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Is it possible to apply (and remove) Windows group policy settings using .NET?

I am working on an application that needs to temporarily put a machine into a restricted, kiosk-like state. One of the things I need to control is access to USB drives which I believe I can do through group policy. I'd like my app to set the policy when it starts and revert the change when it exits... is this something I can do through .NET framework calls?

These are my primary requirements:

  • Apply group policy settings when my console app is started.
  • Identify when a user action is denied by the policy and log it.
    • Logging to the system security log is acceptable.
  • Revert my policy changes when my app stops.
share|improve this question
    
Seems to me that running your app as a limited user is much more secure than running as an elevated user that can change group policies on the computer. – Will Feb 15 '10 at 15:13
    
Agreed, but that doesn't work for this particular scenario. This app gets installed on systems I don't control just long enough for a user to perform some timed actions within the restricted sandbox we provide, and then my app is removed. I can't assume that a sufficiently restricted user account already exists, hence my desire to create the environment on the fly. – Seth Petry-Johnson Feb 15 '10 at 15:33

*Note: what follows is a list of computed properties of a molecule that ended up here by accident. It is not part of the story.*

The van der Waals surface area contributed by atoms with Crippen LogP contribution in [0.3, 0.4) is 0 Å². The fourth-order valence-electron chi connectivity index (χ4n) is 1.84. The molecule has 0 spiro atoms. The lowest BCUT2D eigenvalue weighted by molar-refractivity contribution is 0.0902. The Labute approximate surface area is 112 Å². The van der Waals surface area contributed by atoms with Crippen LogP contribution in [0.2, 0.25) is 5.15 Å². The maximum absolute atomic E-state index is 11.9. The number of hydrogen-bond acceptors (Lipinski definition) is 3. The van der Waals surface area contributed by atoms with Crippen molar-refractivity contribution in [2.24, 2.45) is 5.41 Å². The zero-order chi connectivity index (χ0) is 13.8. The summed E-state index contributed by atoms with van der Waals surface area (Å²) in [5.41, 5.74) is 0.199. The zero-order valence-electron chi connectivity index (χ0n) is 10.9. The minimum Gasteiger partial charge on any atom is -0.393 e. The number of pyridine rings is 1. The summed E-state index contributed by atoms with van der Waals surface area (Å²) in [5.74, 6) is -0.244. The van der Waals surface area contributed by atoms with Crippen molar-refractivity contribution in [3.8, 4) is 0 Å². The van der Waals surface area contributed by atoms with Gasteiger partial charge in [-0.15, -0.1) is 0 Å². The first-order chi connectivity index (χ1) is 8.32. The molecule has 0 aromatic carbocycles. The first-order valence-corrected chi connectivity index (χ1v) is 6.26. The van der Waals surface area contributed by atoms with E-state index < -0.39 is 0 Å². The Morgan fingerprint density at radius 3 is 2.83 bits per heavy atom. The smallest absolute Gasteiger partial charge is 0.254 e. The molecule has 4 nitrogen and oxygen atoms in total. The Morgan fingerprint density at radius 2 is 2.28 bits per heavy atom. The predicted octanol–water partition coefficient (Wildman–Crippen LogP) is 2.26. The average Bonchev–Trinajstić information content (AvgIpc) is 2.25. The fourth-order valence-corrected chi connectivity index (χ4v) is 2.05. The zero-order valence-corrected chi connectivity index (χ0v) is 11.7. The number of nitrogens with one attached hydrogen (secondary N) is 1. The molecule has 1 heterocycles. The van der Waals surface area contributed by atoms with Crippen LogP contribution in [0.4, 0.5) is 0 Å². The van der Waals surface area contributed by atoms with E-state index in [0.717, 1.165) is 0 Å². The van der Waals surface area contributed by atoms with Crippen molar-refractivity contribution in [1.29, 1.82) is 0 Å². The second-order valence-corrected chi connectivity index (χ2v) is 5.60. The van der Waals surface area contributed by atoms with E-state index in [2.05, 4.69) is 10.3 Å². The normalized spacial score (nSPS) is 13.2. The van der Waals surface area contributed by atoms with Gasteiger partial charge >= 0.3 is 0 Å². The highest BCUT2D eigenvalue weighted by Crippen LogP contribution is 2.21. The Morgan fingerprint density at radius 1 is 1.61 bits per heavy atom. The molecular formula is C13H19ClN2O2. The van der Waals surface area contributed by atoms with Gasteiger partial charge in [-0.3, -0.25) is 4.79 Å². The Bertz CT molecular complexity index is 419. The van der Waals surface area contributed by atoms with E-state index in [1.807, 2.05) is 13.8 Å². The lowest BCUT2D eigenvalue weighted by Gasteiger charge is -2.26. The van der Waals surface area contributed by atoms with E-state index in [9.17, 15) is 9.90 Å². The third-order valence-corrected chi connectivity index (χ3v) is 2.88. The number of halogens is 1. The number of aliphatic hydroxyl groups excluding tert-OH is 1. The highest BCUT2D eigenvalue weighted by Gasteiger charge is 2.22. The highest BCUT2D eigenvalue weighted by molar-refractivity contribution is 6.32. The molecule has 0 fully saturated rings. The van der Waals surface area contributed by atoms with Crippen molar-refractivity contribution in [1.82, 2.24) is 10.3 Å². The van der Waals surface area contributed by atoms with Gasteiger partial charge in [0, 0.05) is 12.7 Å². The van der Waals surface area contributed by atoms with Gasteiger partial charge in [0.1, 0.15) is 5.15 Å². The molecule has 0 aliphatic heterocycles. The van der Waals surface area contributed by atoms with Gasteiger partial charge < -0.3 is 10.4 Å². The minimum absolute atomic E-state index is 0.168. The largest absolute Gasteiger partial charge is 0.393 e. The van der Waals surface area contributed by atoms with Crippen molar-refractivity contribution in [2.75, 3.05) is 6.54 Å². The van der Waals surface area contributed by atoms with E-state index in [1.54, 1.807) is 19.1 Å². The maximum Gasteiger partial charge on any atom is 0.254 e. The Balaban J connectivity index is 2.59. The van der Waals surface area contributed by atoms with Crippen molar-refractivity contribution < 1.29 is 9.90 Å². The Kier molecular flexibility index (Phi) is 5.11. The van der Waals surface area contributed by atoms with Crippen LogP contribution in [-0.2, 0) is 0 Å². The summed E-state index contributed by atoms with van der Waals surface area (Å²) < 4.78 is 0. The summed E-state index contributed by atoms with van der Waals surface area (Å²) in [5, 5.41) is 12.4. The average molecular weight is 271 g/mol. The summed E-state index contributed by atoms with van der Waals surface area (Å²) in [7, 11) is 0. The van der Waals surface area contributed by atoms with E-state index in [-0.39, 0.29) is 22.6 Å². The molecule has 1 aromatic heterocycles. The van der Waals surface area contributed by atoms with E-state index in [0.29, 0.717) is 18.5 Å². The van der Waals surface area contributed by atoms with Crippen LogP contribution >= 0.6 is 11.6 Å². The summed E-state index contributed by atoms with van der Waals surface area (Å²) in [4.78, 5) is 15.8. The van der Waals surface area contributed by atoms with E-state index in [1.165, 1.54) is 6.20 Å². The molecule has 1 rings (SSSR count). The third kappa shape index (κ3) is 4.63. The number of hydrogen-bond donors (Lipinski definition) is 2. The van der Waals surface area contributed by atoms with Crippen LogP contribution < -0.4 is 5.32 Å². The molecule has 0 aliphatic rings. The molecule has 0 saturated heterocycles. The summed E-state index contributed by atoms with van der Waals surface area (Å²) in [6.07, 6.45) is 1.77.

I don't think you can change the local policy through managed code. This can only be done through the IGroupPolicyObject in C\C++ – Saher Ahwal Jun 11 '12 at 19:57
up vote 2 down vote accepted
+100

Try using IGroupPolicyObject

bool SetGroupPolicy(HKEY hKey, LPCTSTR subKey, LPCTSTR valueName, DWORD dwType, const BYTE* szkeyValue, DWORD dwkeyValue)